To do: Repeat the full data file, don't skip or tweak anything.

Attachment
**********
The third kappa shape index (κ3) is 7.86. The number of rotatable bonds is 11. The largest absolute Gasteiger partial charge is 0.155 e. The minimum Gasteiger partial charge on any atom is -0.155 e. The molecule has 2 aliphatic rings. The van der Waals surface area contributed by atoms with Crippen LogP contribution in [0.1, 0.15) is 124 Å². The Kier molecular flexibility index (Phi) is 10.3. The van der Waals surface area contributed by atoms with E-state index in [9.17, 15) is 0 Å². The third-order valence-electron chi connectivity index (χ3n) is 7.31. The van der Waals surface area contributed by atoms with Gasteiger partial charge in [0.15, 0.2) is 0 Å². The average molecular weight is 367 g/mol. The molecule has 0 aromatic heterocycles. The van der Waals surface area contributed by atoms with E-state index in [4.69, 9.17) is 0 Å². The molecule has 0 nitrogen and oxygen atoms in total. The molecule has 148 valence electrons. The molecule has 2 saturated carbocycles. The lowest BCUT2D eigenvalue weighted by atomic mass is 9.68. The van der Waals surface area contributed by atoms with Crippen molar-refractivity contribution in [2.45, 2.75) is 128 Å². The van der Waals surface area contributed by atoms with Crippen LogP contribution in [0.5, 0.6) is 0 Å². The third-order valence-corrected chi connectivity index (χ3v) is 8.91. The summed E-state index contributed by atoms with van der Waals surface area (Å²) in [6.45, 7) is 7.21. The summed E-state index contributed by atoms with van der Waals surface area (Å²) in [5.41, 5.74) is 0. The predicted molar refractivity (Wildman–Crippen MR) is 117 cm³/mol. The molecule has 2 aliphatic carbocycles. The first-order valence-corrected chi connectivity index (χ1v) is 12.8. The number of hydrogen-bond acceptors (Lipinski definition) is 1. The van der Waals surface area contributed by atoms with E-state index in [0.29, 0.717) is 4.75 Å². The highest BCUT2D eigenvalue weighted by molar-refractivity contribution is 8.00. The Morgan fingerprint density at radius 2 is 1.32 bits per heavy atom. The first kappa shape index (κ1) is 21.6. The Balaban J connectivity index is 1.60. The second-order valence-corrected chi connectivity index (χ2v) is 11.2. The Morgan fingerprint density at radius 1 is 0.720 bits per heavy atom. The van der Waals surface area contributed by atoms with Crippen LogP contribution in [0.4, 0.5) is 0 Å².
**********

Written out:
The third kappa shape index (κ3) is 7.86. The number of rotatable bonds is 11. The largest absolute Gasteiger partial charge is 0.155 e. The minimum Gasteiger partial charge on any atom is -0.155 e. The molecule has 2 aliphatic rings. The van der Waals surface area contributed by atoms with Crippen LogP contribution in [0.1, 0.15) is 124 Å². The Kier molecular flexibility index (Phi) is 10.3. The van der Waals surface area contributed by atoms with E-state index in [9.17, 15) is 0 Å². The third-order valence-electron chi connectivity index (χ3n) is 7.31. The van der Waals surface area contributed by atoms with Gasteiger partial charge in [0.15, 0.2) is 0 Å². The average molecular weight is 367 g/mol. The molecule has 0 aromatic heterocycles. The van der Waals surface area contributed by atoms with E-state index in [4.69, 9.17) is 0 Å². The molecule has 0 nitrogen and oxygen atoms in total. The molecule has 148 valence electrons. The molecule has 2 saturated carbocycles. The lowest BCUT2D eigenvalue weighted by atomic mass is 9.68. The van der Waals surface area contributed by atoms with Crippen molar-refractivity contribution in [2.45, 2.75) is 128 Å². The van der Waals surface area contributed by atoms with Crippen LogP contribution in [0.5, 0.6) is 0 Å². The third-order valence-corrected chi connectivity index (χ3v) is 8.91. The summed E-state index contributed by atoms with van der Waals surface area (Å²) in [6.45, 7) is 7.21. The summed E-state index contributed by atoms with van der Waals surface area (Å²) in [5.41, 5.74) is 0. The predicted molar refractivity (Wildman–Crippen MR) is 117 cm³/mol. The molecule has 2 aliphatic carbocycles. The first-order valence-corrected chi connectivity index (χ1v) is 12.8. The number of hydrogen-bond acceptors (Lipinski definition) is 1. The van der Waals surface area contributed by atoms with E-state index in [0.29, 0.717) is 4.75 Å². The highest BCUT2D eigenvalue weighted by molar-refractivity contribution is 8.00. The Morgan fingerprint density at radius 2 is 1.32 bits per heavy atom. The first kappa shape index (κ1) is 21.6. The Balaban J connectivity index is 1.60. The second-order valence-corrected chi connectivity index (χ2v) is 11.2. The Morgan fingerprint density at radius 1 is 0.720 bits per heavy atom. The van der Waals surface area contributed by atoms with Crippen LogP contribution in [0.4, 0.5) is 0 Å².